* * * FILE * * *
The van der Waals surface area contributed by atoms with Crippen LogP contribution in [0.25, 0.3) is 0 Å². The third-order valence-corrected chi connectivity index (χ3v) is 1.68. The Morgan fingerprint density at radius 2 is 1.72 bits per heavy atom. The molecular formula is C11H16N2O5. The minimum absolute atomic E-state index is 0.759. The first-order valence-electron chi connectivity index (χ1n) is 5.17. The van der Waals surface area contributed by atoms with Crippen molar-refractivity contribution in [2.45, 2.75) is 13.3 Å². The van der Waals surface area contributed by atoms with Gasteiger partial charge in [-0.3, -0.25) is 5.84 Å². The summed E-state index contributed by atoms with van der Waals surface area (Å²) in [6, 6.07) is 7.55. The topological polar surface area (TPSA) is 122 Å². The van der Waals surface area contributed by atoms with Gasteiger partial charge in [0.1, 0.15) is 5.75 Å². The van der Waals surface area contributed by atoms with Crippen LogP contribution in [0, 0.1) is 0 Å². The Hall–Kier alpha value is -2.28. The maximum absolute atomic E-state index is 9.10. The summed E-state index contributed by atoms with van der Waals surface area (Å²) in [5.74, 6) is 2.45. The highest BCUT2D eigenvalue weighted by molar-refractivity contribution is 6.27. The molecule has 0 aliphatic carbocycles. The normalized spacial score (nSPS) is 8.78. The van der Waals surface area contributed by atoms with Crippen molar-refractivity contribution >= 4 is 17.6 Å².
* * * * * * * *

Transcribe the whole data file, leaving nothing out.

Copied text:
The van der Waals surface area contributed by atoms with Crippen LogP contribution in [0.25, 0.3) is 0 Å². The third-order valence-corrected chi connectivity index (χ3v) is 1.68. The Morgan fingerprint density at radius 2 is 1.72 bits per heavy atom. The molecular formula is C11H16N2O5. The minimum absolute atomic E-state index is 0.759. The first-order valence-electron chi connectivity index (χ1n) is 5.17. The van der Waals surface area contributed by atoms with Crippen molar-refractivity contribution in [2.45, 2.75) is 13.3 Å². The van der Waals surface area contributed by atoms with Gasteiger partial charge in [-0.3, -0.25) is 5.84 Å². The summed E-state index contributed by atoms with van der Waals surface area (Å²) in [6, 6.07) is 7.55. The topological polar surface area (TPSA) is 122 Å². The van der Waals surface area contributed by atoms with Gasteiger partial charge in [0.1, 0.15) is 5.75 Å². The van der Waals surface area contributed by atoms with Crippen LogP contribution in [0, 0.1) is 0 Å². The Hall–Kier alpha value is -2.28. The maximum absolute atomic E-state index is 9.10. The summed E-state index contributed by atoms with van der Waals surface area (Å²) in [5.74, 6) is 2.45. The highest BCUT2D eigenvalue weighted by molar-refractivity contribution is 6.27. The molecule has 0 aliphatic carbocycles. The normalized spacial score (nSPS) is 8.78. The van der Waals surface area contributed by atoms with Crippen molar-refractivity contribution >= 4 is 17.6 Å².